“After I met these folks, they kind of took me under their wings,” he added. “They showed me how to hunt deer in the Midwest, which is a lot different than hunting in the big woods back in Virginia. Things like only hunting certain stands with the right wind, how to keep your scent from alerting deer, stuff like that. They took me around, showed me where all the stands were at, and we quickly became really good friends."
That first season in the Midwest, Brewster had what he thought was a textbook encounter with a good buck. But after his shot was a bit off them mark, a spotty blood trail from an apparent single-lung hit along with a vast open field led to a tracking job that had an unsuccessful conclusion despite a diligent search by the four men.
“I called my dad after I lost that deer and I felt really bad,” said Brewster. “I had the blues for quite awhile afterwards. But these guys are really some good friends and they picked me back up and convinced me to get back in the game."
An overseas security contracting job — and meeting his wife-to-be — kept Brewster from returning to Illinois in 2016, but he was chomping at the bit and ready to go when the 2017 season rolled around. Somewhere toward the end of his weeklong hunt that year, the 10-point mentioned above strolled into range.
“It was the same creek bottom that I (eventually) shot Mufasa in,” he said. “The 10-point came in one day, started making a scrape and rubbing on a tree, and headed east right into my shooting lane. I grabbed my bow, ranged him at 25 yards, and started thinking about whether or not I should take him. He made me happy, so I decided to shoot and I started getting excited with a little bit of buck fever and some shaking."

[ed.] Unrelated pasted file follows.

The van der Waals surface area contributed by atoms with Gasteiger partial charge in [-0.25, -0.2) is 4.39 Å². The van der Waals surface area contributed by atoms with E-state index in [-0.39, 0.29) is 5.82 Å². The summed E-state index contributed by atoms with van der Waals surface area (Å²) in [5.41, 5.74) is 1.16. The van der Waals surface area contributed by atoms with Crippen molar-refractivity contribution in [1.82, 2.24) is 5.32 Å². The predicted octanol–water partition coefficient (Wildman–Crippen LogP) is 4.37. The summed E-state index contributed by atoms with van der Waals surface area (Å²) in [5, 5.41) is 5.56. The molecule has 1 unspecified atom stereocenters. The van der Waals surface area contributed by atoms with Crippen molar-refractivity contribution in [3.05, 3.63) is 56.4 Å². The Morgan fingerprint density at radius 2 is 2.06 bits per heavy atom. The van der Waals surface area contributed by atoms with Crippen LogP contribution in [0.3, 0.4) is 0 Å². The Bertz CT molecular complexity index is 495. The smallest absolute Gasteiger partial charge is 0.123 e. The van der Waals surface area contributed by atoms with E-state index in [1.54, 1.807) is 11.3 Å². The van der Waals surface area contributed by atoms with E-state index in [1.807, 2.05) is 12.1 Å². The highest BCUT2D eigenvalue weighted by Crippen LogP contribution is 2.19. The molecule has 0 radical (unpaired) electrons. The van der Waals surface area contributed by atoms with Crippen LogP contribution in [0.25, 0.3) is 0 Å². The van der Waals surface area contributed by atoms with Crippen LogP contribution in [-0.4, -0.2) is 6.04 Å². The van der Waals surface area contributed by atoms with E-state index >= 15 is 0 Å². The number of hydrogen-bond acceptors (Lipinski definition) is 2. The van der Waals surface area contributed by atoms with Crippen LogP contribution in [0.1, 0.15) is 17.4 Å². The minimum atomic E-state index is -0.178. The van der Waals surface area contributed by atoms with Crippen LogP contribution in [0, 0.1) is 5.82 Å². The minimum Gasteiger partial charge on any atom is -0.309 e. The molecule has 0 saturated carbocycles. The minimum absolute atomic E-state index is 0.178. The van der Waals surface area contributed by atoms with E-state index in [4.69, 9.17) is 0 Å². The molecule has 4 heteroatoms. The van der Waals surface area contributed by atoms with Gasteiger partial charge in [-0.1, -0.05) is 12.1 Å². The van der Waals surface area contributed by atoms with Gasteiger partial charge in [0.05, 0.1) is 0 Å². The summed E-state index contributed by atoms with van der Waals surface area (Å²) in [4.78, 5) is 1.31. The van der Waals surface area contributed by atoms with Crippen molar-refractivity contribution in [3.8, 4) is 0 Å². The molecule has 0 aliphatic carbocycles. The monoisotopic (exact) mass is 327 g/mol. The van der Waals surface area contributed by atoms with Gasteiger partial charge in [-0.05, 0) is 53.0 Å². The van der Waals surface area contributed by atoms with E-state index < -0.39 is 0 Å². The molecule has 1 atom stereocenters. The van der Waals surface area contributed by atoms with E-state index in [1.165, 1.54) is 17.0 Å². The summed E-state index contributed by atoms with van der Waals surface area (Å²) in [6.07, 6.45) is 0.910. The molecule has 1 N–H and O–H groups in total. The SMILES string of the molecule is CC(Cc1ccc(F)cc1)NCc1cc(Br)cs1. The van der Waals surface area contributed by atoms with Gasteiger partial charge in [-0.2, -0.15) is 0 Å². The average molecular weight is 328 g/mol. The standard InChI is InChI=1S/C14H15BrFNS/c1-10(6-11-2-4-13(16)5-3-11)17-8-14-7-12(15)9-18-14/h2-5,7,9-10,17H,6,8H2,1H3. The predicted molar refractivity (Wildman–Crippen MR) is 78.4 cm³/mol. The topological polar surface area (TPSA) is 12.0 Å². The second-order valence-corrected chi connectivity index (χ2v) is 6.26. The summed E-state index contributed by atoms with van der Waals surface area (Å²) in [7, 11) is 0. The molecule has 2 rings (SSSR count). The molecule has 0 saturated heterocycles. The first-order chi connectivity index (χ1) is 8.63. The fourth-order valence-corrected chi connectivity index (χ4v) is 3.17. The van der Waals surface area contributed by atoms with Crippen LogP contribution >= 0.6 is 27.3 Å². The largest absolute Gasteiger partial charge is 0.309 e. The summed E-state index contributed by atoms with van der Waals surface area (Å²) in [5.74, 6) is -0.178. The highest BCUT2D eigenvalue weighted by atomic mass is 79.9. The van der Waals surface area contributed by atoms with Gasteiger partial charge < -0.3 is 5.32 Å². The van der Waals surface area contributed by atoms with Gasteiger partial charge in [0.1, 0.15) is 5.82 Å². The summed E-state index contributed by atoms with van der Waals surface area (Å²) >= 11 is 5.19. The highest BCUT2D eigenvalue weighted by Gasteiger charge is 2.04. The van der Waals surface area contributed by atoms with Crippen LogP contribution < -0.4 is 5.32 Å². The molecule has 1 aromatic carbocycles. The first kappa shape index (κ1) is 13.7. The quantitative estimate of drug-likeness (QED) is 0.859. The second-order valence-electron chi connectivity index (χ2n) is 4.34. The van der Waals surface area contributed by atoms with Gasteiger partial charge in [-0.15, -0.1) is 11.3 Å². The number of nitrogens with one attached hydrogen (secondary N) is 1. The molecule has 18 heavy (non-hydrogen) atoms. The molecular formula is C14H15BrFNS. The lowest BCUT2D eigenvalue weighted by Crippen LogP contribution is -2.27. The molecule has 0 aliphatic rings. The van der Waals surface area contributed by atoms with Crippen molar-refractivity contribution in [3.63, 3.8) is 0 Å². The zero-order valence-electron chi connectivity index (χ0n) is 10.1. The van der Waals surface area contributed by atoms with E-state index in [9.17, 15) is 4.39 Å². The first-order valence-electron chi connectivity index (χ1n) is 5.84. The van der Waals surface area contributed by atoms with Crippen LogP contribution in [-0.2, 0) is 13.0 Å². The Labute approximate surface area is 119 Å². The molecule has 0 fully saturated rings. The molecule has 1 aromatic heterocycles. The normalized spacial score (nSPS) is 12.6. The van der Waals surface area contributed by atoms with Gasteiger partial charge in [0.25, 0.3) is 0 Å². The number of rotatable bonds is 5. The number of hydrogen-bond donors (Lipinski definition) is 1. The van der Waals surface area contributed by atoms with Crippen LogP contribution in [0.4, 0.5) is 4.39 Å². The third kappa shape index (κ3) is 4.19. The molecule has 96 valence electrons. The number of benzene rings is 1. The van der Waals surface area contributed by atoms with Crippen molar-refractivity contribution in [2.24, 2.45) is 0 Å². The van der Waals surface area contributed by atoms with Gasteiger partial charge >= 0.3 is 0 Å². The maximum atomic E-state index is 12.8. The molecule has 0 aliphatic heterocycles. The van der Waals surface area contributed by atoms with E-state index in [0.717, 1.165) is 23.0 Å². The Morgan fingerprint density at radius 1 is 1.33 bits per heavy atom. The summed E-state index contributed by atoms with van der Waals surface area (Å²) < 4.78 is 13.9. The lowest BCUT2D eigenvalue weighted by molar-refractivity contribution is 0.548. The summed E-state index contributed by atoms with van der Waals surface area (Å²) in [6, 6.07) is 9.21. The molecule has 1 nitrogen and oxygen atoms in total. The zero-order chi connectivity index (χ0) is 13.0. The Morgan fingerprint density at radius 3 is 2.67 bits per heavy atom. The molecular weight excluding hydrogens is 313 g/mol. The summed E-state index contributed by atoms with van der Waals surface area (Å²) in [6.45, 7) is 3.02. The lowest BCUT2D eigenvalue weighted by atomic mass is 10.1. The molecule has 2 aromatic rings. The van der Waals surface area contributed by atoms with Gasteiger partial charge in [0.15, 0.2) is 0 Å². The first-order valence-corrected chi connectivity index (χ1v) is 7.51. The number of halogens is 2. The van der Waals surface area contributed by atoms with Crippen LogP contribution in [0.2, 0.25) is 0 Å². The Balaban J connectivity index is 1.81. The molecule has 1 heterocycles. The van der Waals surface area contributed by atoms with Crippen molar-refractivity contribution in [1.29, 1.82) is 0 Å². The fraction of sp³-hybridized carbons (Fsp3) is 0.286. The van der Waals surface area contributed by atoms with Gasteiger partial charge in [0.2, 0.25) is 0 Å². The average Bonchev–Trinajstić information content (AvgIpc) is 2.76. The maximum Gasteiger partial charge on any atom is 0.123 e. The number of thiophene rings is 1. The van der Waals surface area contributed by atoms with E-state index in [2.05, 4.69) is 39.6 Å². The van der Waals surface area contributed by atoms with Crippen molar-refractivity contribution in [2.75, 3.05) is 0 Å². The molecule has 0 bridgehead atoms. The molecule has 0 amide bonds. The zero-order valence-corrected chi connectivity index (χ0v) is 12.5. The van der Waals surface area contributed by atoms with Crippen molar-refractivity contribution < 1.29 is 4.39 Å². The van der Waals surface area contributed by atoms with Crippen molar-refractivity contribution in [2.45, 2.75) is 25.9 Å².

After cutting the shot, the buck piled up roughly 45 yards away and gave Brewster an easy recovery of his first bow buck.
“It was a pretty cool experience walking up to him, knowing that he was lying there, and I wouldn’t have a hard tracking job,” he said. “I was pretty grateful for the experience and sat there and looked at him for a good amount of time, thanking him for providing venison for me and my family. That’s the way my dad was, just trying to put meat on the table."
With a successful archery hunt for a buck now behind him, Brewster was prepared for what future deer hunting seasons would bring his way. What he didn’t know just yet is that those autumn seasons would bring an encounter with the world’s most stunning deer — a whitetail that must be seen to be believed.
In part two of our Brewster Buck Revisit series, we'll take a look back at the appearance of a buck known as Mufasa. From showing up on the scene as a promising young typical, to turning into a record-book non-typical, to becoming a legendary buck the likes of which the hunting world has never seen, this deer-hunting story is as good as it gets!